Relax, I'm nearly there. Repairman Jack shows up as the protagonist in the second book in the Adversary cycle, where some of the sealed evil bobs to the surface in 1980s New York. Then Jack goes away only to show up again as one of a big ensemble cast in Nightworld. So far, so bring all your threads together in a bow for the climax. What's weird is that somehow, years later, Jack turned into the character Wilson couldn't let go of. 14 years after he first saw print, he came back in follow up to the Tomb, and ever since, there's been a Repairman Jack book every year or so, fleshing out more and more incidents in the years between his apparent introduction and his big finish in Nightworld. And audiences have been lapping it up - hell, I've been buying all of them as they've come out, and unlike Lee Child books, I haven't even been throwing them away. I think I may have bought some of them twice, since I read the early ones, lost interest and then came back at the sequence again when a friend mentioned them to me as something I might like.

But, they've been getting steadily worse, the closer and closer Wilson gets to the finishing line. He KNOWS where this character is going, and one of the things which he has to do is move all the pieces into place to make him just broken and isolated enough to be the guy in Nightworld. So the early books chip away at him, taking off a family member here and a potential child there, unfolding over weeks and months to give a gathering sense of menace. And about six books back, if the pace of events had stayed consistent, Wilson would have been about ready to wrap it all up with one last chunk of backstory and tee it all up for the grand finale. Instead things started getting dragged out, with less and less left to do in the books, and a scramble to wrap up all-new loose ends which were brought into being by the decision to add three books about Repairman Jack the teenage years quite late in the day.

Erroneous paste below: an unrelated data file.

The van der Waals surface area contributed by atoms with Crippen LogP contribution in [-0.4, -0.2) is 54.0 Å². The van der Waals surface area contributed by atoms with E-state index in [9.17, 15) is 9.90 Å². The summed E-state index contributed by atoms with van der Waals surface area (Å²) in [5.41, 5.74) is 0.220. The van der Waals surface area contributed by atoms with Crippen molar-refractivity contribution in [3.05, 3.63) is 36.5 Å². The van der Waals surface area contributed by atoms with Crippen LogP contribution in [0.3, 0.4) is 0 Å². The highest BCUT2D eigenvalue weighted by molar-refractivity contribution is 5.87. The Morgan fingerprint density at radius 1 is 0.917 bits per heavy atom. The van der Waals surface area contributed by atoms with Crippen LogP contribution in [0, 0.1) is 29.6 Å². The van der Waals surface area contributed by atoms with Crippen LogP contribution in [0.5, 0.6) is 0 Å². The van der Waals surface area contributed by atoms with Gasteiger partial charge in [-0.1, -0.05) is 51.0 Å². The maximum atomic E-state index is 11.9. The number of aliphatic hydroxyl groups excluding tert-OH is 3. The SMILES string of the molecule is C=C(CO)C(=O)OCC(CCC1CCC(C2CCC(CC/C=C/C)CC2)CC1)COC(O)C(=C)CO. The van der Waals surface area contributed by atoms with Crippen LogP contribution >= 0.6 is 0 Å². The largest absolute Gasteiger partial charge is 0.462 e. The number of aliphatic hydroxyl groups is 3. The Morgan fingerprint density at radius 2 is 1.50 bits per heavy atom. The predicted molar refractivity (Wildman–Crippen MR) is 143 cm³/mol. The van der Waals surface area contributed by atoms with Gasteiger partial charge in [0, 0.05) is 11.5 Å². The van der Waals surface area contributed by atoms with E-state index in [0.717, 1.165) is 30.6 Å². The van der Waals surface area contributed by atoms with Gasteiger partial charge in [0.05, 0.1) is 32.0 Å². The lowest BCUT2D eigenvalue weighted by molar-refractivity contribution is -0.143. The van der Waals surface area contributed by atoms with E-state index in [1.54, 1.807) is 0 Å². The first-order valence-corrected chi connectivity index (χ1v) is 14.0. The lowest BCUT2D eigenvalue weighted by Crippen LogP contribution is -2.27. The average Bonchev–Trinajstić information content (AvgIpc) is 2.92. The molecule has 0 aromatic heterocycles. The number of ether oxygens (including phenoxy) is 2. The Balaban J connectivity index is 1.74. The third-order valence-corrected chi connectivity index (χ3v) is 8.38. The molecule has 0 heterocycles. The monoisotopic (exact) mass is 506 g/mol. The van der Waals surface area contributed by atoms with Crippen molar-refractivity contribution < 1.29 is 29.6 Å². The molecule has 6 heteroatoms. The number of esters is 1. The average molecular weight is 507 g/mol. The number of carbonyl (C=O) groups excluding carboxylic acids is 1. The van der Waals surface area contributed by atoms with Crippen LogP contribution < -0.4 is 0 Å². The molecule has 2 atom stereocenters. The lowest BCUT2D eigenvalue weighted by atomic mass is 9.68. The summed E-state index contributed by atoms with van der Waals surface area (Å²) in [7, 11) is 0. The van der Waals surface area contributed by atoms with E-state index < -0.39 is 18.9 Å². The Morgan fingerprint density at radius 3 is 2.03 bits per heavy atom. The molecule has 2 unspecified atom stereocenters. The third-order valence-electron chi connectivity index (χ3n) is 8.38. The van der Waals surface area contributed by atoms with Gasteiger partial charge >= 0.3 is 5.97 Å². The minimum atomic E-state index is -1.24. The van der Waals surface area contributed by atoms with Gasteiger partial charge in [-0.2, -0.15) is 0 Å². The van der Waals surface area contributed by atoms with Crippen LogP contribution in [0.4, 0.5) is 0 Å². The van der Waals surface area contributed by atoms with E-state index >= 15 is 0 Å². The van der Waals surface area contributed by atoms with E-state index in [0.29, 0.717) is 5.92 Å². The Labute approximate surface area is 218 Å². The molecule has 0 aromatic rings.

Repairman Jack started out as a passably interesting idea, and it's become a career-defining character for Wilson the writer. Take a guy who makes a point of staying off the radar, lives by his own code, is borderline criminal and believes that everyone has the responsibility to look after themselves including by carrying a gun. It's more or less the urban hill-billy extreme end of Wilson's own well known personal beliefs about libertarianism, ramped up to 11 and wedded to a guy a long way up the anti-hero end of the scale of Chandler's "man … who is not himself mean." school of noir protagonist. And in the early books, with Jack going low-rent vigilante on various deserving cases while getting a growing feeling that there's something a lot bigger sizing up him up for a world of hurt, there's some good clean fun to be had. But somewhere between the problem of going down the mean streets too often and the sheer pain in the ass problem of writing prequels when everyone, starting with you, knows exactly where this is all going to end up, Jack just got plain boring, first to Wilson, and then to us. There was a moment, back in 06, when they did a first reissue of Nightworld. If Wilson had wrapped it up soon after that, a lot less books would have got shifted, but the readers would have had something a lot better than we got. As I so often say, less is more.